What is turmeric?
- According to the NIH, “Turmeric, a plant related to ginger, is grown throughout India, other parts of Asia, and Central America.”
- Turmeric is a common spice and a major ingredient in curry powder.
- Turmeric is also used to color food and cosmetics.
- Turmeric gives curry its yellow color.
- According to the NIH, “
What is curcumin?
- Turmeric contains compounds such as curcumin.
Preliminary studies found that curcuminoids may reduce,
- heart attack
- knee pain
- skin irritation
- These are preliminary studies, more research is needed.
Is turmeric beneficial for certain medical conditions?
According to the NIH, “Claims that curcuminoids found in turmeric help to reduce inflammation aren’t supported by strong studies.”
These findings were also supported by an article released January 11th, 2017 in the Journal of Medicinal Chemistry.
- “Curcumin is a constituent (up to ∼5%) of the traditional medicine known as turmeric.”
- “Curcumin has recently been classified as both a PAINS (pan-assay interference compounds) and an IMPS (invalid metabolic panaceas) candidate.”
- The likely false activity of curcumin in vitro and in vivo has resulted in >120 clinical trials of curcuminoids against several diseases. No double-blinded, placebo controlled clinical trial of curcumin has been successful.
- This manuscript reviews the essential medicinal chemistry of curcumin and provides evidence that curcumin is an unstable, reactive, nonbioavailable compound and, therefore, a highly improbable lead.”
What is a pan assay interference compound?
According to Oxford University Chem Bio Hub, ”
Pan-Assay Interference Compounds (PAINS) are defined by their ability to show activity across a range of assay platforms and against a range of proteins. The most common causes of PAINS activity are metal chelation, chemical aggregation, redox activity, compound fluorescence, cysteine oxidation or promiscuous binding. Many PAINS have multiple functionalities, causing different types of interference and resulting in in-vitro and in vivo activity.”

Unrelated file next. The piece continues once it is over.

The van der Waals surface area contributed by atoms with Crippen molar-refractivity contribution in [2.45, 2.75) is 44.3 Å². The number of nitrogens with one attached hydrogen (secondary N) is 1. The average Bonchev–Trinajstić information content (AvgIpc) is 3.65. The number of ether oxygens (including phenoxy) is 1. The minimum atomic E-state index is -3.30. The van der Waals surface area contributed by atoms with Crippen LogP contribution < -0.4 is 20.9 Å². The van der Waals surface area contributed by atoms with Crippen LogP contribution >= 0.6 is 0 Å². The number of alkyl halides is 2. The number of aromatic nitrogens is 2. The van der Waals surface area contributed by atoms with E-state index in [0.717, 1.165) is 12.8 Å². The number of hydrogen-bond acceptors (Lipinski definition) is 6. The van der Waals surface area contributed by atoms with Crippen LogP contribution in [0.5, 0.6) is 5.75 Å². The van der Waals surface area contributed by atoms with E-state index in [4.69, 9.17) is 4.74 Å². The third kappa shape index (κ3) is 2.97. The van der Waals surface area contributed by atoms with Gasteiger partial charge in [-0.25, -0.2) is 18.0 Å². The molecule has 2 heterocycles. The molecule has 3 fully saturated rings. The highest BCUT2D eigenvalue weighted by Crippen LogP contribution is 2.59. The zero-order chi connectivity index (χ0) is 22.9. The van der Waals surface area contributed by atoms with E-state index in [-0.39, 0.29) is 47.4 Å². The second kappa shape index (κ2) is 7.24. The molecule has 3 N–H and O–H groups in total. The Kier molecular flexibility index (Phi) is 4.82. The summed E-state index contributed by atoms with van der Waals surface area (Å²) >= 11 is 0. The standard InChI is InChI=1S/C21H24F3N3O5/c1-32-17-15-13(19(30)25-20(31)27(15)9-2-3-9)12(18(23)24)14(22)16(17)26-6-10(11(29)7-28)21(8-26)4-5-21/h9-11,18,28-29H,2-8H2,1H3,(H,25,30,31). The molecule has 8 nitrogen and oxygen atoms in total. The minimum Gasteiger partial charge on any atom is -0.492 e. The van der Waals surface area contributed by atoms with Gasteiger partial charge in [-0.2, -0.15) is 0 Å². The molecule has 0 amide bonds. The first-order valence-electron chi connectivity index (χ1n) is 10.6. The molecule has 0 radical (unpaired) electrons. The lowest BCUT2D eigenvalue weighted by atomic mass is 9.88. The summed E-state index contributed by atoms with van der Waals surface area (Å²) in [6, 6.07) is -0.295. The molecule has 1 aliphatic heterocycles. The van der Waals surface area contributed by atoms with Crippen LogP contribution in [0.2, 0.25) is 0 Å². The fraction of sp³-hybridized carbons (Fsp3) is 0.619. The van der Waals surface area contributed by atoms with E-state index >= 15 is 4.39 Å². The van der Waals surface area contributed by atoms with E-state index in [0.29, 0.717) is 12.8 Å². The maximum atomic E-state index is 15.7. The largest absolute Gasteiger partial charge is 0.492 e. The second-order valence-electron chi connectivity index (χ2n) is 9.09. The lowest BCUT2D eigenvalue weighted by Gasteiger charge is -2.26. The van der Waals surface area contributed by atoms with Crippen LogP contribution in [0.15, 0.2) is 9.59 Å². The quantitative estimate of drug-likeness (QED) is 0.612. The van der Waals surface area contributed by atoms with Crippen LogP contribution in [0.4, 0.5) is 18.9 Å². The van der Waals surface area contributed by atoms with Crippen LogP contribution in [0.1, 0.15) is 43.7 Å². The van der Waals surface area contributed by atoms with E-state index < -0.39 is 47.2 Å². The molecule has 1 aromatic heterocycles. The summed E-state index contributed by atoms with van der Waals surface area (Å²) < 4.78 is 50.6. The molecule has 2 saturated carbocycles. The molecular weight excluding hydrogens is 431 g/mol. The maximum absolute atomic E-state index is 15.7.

In summary, the results may not be what they appear to be.
Scientific American summarized the article
- According to the article, “Curcumin has been proposed to treat such disorders as erectile dysfunction, hirsutism, baldness, cancer and Alzheimer’s disease, says Guido Pauli, a natural-product researcher at the University of Illinois at Chicago and a co-author of the review. But it’s never yielded a proven treatment. “
- At least 15 articles on curcumin have been retracted since 2009 and dozens more corrected.
- “Curcumin is a cautionary tale,” says Michael Walters, a medicinal chemist at the University of Minnesota in Minneapolis, and lead author of the review (K. M. Nelson et al. J. Med. Chem.http://dx.doi.org/10.1021/acs.jmedchem.6b00975; 2017), published on 11 January.